Tonight marks the end of the eighth annual WinterWonderGrass. Each year for WWG, Steamboat Ski Resort becomes a straight jam for three days. Three large tent stages and a mountain-front main stage are stacked each year with renowned bluegrass and string artists. A variety of local breweries and food trucks set up at the fest as well as tons of kid-friendly activities. Late night shows and special events are available with the purchase of an extra ticket. As an added bonus, skiers and snowboarders enjoy discounted lift tickets with their WinterWonderGrass wristband.
Every festival has its own unique crowd and feel. Learning more about the roots of WinterWonderGrass provides a peek into its joyful, conscious, and community-based energy. Known within the community by a strong support of nonprofits, founder Scotty Stoughton has a rich history with some epic musical names. He even toured with the Grateful Dead in ‘93, and has improv grass-rapped on stage with Leftover Salmon. He launched the first WWG, alongside Greensky Bluegrass and The Infamous Stringdusters, in 2013. Flash forward to this weekend – the now very much established event boasts over twenty-five bands and twenty breweries, attracting thousands to the fest. All tiers of tickets sold out early. Annual installments have been added in the Squaw Valley in the Lake Tahoe region of California and Stratton, Vermont.
WinterWonderGrass is put on by Bonfire Entertainment, the conscious organization that also curates Campout for the Cause. The official mission statement from the WWG website reads:
“We aim to cultivate and nurture the relationship between nature, authentic music, and communal family, creating a vehicle for inspiration. When we come together with open hearts and open minds, bringing all of our differences and unique opinions, we begin to dissolve the illusion of separation from one another. Our intention is to create a platform for artists, vendors, attendees, and our planet to unite as one – connecting the tribe.”
The bright lights of Steamboat Springs were a relief after a long, dark drive up a narrow Highway 40 from Denver. The resort was buzzing with festival attendees and skiers/snowboarders. I followed the music to the southeast side of the resort and slipped up the icy entrance to the box office to grab my credentials.
Friday night was headlined by Keller & The Keels, Della Mae, and Billy Strings. Billy’s amazing debut festival performance lit the first night of the weekend up properly, with an unexpected firework display exploding in colors above the mountain. Cozy in a onesie, Della Mae busted out a take on TLC’s No Scrubs. This years’ Bluegrass Generals lineup featured Lindsay Lou, Della Mae, Molly Tuttle, and Jenny Keel with a pop-in by Larry Keel.
Starting Saturday off in the Pickin’ Perch Tent, witnessing the killer WinterWonderWomen was a true highlight of the weekend. This is a true all-star jam of badass bluegrass women covering the likes of Aretha Franklin and Creedence Clearwater. This year’s performance was abundant in talent with Lindsay Lou, Tiffany Christopher, Shelby Lee Means, Nina Waters, Celia Woodsmith and Kimber Ludiker of Della Mae, Vickie Vaughn, and Twisted Pine’s Kathleen Parks. Over on the main stage, Molly Tuttle’s take on Naive Melody (This Must Be the Place / The Talking Heads) was unforgettable. She was followed by Horseshoes & Hand Grenades, then by fresh outlaw country goddess Nikki Lake – who had us floored with her voice, style and swag. Greensky Bluegrass, a seasoned bluegrass band very near and dear to the WWG community, laid a blanket of serendipitous soulful string masterpieces. Greensky was joined by Lindsay Lou for a delightful surprise rendition of “Islands in the Stream” (originally by Dolly Parton and Kenny Rogers).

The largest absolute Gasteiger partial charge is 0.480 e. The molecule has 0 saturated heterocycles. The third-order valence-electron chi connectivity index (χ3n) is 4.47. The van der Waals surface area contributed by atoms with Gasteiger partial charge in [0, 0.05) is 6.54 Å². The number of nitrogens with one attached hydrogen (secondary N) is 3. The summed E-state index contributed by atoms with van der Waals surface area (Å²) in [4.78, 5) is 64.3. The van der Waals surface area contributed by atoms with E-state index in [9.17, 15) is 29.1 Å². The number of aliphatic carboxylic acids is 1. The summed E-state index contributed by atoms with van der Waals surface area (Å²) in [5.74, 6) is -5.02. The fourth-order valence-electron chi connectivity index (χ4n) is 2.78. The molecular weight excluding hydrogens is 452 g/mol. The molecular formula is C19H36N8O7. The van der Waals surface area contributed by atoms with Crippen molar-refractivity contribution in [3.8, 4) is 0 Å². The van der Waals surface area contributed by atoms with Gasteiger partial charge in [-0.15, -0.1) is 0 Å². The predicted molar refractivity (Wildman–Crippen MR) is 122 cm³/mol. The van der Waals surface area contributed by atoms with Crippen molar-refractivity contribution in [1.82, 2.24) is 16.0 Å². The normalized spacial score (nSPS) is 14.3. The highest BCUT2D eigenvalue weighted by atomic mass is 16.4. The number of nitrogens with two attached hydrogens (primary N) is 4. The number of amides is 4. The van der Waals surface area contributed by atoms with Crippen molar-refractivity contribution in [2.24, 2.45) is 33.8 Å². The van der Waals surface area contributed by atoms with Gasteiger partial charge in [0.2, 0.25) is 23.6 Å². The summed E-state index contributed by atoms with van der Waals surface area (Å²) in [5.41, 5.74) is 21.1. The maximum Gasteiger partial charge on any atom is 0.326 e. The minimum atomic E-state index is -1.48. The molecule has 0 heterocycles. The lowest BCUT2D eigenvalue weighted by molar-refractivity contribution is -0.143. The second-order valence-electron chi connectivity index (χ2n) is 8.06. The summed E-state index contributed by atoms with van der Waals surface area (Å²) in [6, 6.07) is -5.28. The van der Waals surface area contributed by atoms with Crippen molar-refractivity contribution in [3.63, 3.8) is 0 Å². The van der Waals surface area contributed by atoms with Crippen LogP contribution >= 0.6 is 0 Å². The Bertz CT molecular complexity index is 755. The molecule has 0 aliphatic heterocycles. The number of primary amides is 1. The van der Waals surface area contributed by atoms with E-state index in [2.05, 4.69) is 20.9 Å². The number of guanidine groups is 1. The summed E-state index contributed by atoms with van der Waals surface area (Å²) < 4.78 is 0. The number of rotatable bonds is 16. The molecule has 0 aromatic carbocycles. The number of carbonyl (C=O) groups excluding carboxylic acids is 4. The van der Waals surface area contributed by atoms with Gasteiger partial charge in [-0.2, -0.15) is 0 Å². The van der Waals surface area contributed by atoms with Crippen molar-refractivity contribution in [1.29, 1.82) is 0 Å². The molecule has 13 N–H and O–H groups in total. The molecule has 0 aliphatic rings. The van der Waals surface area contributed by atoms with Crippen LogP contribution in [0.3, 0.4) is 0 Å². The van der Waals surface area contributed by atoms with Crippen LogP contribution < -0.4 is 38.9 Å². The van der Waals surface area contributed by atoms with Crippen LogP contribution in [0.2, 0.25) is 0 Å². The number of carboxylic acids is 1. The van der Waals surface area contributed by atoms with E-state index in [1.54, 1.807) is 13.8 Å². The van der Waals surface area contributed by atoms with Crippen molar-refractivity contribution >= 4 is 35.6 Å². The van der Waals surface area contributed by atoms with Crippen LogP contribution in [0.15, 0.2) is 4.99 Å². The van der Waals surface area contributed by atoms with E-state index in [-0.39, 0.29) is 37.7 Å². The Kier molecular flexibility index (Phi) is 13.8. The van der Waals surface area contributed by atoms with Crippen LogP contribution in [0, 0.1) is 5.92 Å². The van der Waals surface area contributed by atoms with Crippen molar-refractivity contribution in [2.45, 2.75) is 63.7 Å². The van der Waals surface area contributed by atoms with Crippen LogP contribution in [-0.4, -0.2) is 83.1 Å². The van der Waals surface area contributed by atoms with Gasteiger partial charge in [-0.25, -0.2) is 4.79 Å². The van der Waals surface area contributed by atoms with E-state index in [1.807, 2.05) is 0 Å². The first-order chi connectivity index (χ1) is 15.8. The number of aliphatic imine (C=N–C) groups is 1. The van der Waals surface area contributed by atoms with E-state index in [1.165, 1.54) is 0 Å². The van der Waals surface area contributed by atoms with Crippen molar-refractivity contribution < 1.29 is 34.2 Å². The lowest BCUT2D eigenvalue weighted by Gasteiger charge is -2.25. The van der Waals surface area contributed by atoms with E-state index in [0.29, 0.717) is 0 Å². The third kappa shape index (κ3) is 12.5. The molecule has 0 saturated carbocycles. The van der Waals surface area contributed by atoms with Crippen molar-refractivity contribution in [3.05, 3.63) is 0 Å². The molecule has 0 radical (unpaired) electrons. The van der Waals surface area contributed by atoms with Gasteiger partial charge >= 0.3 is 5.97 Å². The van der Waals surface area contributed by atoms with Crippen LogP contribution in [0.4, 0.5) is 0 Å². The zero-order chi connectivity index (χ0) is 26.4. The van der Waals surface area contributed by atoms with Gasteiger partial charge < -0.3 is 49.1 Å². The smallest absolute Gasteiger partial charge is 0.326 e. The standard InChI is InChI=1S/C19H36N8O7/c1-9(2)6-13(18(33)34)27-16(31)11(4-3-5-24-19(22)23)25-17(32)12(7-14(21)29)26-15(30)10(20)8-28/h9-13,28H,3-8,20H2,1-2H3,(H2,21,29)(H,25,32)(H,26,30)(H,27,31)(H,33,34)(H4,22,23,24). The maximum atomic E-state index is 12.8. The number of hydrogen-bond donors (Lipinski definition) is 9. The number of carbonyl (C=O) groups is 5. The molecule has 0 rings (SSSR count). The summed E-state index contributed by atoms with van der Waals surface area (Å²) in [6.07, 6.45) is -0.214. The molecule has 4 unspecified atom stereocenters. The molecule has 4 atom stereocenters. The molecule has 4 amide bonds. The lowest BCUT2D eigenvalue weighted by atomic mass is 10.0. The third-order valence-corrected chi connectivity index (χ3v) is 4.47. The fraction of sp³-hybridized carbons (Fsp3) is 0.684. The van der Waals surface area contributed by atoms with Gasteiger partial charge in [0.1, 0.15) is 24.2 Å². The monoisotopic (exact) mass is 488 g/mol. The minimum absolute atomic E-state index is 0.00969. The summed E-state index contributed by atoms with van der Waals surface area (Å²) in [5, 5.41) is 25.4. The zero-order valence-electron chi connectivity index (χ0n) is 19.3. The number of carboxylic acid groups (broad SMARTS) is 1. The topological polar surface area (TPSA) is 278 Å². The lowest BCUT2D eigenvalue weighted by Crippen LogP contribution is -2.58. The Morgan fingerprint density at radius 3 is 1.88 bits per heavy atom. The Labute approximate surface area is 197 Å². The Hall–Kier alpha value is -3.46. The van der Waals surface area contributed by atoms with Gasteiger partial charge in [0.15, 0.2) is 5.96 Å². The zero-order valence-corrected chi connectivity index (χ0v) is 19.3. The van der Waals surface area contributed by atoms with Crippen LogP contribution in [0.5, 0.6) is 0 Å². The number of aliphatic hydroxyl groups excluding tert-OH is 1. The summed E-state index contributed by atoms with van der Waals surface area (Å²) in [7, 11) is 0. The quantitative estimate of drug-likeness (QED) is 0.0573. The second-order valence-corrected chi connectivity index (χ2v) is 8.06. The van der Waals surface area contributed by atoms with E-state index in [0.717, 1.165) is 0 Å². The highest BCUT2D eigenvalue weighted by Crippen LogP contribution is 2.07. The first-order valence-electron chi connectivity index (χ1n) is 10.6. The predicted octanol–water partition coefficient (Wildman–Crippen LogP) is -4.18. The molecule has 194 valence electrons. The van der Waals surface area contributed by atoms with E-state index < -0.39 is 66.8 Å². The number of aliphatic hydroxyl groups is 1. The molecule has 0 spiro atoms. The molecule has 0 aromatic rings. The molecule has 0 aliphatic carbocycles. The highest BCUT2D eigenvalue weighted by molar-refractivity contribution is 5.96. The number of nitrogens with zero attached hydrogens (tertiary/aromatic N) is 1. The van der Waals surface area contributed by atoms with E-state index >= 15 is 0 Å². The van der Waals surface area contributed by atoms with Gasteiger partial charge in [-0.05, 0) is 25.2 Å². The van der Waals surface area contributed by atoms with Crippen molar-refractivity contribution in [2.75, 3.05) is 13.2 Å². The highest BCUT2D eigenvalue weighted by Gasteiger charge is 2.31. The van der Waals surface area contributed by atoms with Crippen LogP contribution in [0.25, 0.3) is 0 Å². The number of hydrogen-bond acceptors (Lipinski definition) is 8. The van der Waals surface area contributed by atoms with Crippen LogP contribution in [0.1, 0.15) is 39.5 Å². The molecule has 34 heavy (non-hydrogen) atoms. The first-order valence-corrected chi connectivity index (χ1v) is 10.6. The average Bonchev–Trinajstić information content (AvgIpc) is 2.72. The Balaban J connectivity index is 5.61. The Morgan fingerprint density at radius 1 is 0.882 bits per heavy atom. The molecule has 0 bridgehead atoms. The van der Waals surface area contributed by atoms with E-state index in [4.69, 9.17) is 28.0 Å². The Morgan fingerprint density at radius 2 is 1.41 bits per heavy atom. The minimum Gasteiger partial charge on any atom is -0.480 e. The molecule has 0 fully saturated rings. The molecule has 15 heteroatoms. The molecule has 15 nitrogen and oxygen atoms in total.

Sunday started as a beautiful, sunny day. We caught the free shuttle to the festival after grabbing a hometown-flavor gyro at Johnny B Goode’s diner in downtown Steamboat. “Welcome Music Lovers” was displayed on the bus. Inside great music selections such as Dirtwire played underneath the happy chatter of WWG attendees ready for round three. Sunday’s lineup included Pickin’ on the Dead, with main stage sets by ALO, Travelin’ McCourys, and Billy Strings sundown set was outrageous. He made another appearance for one of the final songs of the night – Janis Joplin’s “Move Over” – with main stage closing artist, Margo Price. She finished the night off by sharing a joint with a loving crowd and covering Dolly Parton.
Any bluegrass and string music lovers out there need to check this festival out. Here’s some tips for 2021 WinterWonderGrass Attendees:
- Book lodging early and expect to pay a lot.
- There is affordable lodging in Craig and Kremmling if you don’t want to spend too much on a room, or if you wait until the last minute. For $6.00, you can take the bus to Steamboat from these towns – but keep in mind they stop running early.
- You will hear it time and time again, but dress warm! Thinner layers with a thick outer layer is the way to go – even below freezing, dancing for hours next to warm bodies can get hot.
After the bitter realization set in that Monday and a new work week was just around the corner, I reluctantly dragged myself out of Steamboat and back to the road. The pass was a nervous hell with thick ice and heavy fog. Regardless, I spent the four-hour drive home buzzing with gratitude that I was able to experience my first WWG.
WinterWondergrass is a highly suggested festival. Both Colorado locals and adventurous, bluegrass-lovin’ out-of-towners will be glad they made the trek! March is still winter in Steamboat – temps drop low, air is brisk, and snow is abundant. Hanging around outside in this weather for hours and into the bitter night might not seem like a good time for most – but for me, it’s an occasion I’ll look forward to every year.